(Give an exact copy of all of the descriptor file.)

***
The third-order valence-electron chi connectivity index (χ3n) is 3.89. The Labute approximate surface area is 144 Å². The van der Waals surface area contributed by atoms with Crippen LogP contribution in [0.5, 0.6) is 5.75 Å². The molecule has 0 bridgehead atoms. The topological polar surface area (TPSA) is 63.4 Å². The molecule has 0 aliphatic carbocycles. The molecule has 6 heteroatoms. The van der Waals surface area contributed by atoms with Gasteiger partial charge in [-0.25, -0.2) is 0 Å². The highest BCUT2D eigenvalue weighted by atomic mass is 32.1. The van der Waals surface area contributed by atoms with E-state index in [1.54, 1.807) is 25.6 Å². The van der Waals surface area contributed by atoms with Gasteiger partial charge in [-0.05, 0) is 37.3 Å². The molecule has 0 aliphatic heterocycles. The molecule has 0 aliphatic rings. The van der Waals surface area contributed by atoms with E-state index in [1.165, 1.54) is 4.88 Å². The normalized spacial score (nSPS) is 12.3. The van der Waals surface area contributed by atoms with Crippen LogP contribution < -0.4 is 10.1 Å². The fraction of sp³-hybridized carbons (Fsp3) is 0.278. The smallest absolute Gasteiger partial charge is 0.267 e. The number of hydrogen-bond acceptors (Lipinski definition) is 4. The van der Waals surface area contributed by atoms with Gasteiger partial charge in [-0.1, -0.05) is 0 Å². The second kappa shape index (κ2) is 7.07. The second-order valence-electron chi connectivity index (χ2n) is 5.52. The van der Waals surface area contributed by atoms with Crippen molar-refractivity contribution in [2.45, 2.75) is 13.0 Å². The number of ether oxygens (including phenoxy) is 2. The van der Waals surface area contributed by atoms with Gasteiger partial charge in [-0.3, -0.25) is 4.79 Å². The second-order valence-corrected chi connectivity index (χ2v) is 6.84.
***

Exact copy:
The third-order valence-electron chi connectivity index (χ3n) is 3.89. The Labute approximate surface area is 144 Å². The van der Waals surface area contributed by atoms with Crippen LogP contribution in [0.5, 0.6) is 5.75 Å². The molecule has 0 bridgehead atoms. The topological polar surface area (TPSA) is 63.4 Å². The molecule has 0 aliphatic carbocycles. The molecule has 6 heteroatoms. The van der Waals surface area contributed by atoms with Gasteiger partial charge in [-0.25, -0.2) is 0 Å². The highest BCUT2D eigenvalue weighted by atomic mass is 32.1. The van der Waals surface area contributed by atoms with E-state index in [1.54, 1.807) is 25.6 Å². The van der Waals surface area contributed by atoms with Gasteiger partial charge in [-0.05, 0) is 37.3 Å². The molecule has 0 aliphatic heterocycles. The molecule has 0 aliphatic rings. The van der Waals surface area contributed by atoms with E-state index in [1.165, 1.54) is 4.88 Å². The normalized spacial score (nSPS) is 12.3. The van der Waals surface area contributed by atoms with Crippen LogP contribution < -0.4 is 10.1 Å². The fraction of sp³-hybridized carbons (Fsp3) is 0.278. The smallest absolute Gasteiger partial charge is 0.267 e. The number of hydrogen-bond acceptors (Lipinski definition) is 4. The van der Waals surface area contributed by atoms with Gasteiger partial charge in [-0.1, -0.05) is 0 Å². The second kappa shape index (κ2) is 7.07. The second-order valence-electron chi connectivity index (χ2n) is 5.52. The van der Waals surface area contributed by atoms with Crippen molar-refractivity contribution in [2.45, 2.75) is 13.0 Å². The number of ether oxygens (including phenoxy) is 2. The van der Waals surface area contributed by atoms with Gasteiger partial charge in [-0.3, -0.25) is 4.79 Å². The second-order valence-corrected chi connectivity index (χ2v) is 6.84.